Date on Master's Thesis/Doctoral Dissertation


Document Type

Master's Thesis

Degree Name



Electrical and Computer Engineering

Degree Program

Electrical Engineering, MS

Committee Chair

Popa, Dan

Committee Co-Chair (if applicable)

Walsh, Kevin

Committee Member

Walsh, Kevin

Committee Member

Naber, John

Committee Member

Druffel, Thad

Author's Keywords

robotics; additive manufacturing; printing; 3d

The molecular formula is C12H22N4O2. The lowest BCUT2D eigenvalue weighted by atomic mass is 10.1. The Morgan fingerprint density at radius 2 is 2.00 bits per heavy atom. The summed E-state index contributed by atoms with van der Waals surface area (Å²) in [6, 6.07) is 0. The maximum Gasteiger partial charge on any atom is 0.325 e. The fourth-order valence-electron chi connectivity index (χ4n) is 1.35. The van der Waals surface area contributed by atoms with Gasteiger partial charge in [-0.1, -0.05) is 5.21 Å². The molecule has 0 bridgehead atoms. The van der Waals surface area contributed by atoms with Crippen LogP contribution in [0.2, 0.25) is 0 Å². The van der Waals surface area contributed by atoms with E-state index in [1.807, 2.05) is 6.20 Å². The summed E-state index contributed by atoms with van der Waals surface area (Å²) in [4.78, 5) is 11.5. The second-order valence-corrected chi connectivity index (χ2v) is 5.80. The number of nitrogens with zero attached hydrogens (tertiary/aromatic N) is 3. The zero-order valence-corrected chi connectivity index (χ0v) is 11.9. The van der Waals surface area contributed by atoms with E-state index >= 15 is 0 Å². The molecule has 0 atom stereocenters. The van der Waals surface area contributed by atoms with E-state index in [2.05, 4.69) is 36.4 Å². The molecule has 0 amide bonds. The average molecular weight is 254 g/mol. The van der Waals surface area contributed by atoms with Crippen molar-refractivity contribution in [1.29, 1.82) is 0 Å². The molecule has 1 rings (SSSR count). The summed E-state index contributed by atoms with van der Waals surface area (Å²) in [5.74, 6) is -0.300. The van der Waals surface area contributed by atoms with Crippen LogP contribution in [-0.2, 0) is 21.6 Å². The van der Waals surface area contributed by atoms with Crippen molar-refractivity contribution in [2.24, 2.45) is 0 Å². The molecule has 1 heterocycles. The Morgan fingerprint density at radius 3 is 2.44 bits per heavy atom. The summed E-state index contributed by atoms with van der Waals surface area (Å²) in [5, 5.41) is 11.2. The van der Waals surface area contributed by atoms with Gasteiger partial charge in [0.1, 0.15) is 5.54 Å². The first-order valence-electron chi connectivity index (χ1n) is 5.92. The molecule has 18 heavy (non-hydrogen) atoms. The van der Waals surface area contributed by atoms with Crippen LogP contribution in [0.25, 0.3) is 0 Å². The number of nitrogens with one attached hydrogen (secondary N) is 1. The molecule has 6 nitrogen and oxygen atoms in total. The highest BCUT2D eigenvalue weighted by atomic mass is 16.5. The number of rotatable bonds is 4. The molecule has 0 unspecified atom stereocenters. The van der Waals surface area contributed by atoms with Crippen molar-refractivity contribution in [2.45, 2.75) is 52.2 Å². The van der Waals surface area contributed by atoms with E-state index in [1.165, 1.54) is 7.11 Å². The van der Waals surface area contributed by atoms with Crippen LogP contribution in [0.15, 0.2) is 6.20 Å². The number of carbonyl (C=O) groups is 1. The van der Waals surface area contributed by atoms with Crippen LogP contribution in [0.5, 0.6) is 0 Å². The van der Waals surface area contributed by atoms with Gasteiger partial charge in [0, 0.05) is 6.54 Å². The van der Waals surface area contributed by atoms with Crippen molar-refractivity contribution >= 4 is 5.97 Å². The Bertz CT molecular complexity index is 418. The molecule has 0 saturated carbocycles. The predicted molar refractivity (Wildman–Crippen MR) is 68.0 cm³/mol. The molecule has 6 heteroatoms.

Additive manufacturing has created countless new opportunities for fabrication of devices in the past few years. Advances in additive manufacturing continue to change the way that many devices are fabricated by simplifying processes and often lowering cost. Fused deposition modeling (FDM) is the most common form of 3D printing. It is a well-developed process that can print various plastic materials into three-dimensional structures. This technology is used in a lot of industries for rapid prototyping and sometimes small batch manufacturing. It is very inexpensive, and a prototype can be created in a few hours, rather than days. This is useful for testing dimensions of designs without wasting time and money. Recently, a new form of additive manufacturing was developed known as aerosol jet printing (AJP). This process uses a specially developed ink with a low viscosity to print a wide range of metals and polymers. These printers work by atomizing the ink into a mist that is pushed out of a nozzle into a focused beam. This beam deposits material on the substrate at a standoff distance of 3-5 mm. Since this is a non-contact printing process, many non-planar surfaces can be printed on quite easily. AJP also offers very small feature sizes as low as 30 µm. It is useful for printing conductive traces and printing on unique surfaces. These printed traces often need some form of post processing to fully cure the ink and remove any solvent. For metals such as silver, this post processing removes solvent, increases conductivity, and increases adhesion. Methods for post processing include using an oven, intense pulse light (IPL), or a laser that follows the traces as they are printed. Of these methods, the IPL offers the greatest flexibility because it can cure a larger area than the laser and only takes a few seconds compared to hours in an oven. In this thesis, these two types of additive manufacturing processes, FDM and AJP, are explored, developed, and integrated with robotic manipulators in a custom system called the “Nexus”. By integrating these processes with robotic manipulators, these processes can be automated and combined to create unique processes and streamlined fabrication. The third chapter covers the development of the AJP printing and curing processes and integration with the Nexus system as well as some example devices such as a strain gauge. The fourth chapter goes over how a custom FDM module was integrated into the Nexus system and how material extrusion is synchronized with the motion component. Finally, in the second part of the fourth chapter, an FDM 3D printer is designed and fabricated as an end effector for a 6DOF robotic arm to be used in the Nexus system. To control these processes, G-Code is used to tell the machines the correct path to take. Methods for generating 5-axis G-Code are suggested to enable non-planar printing in the future.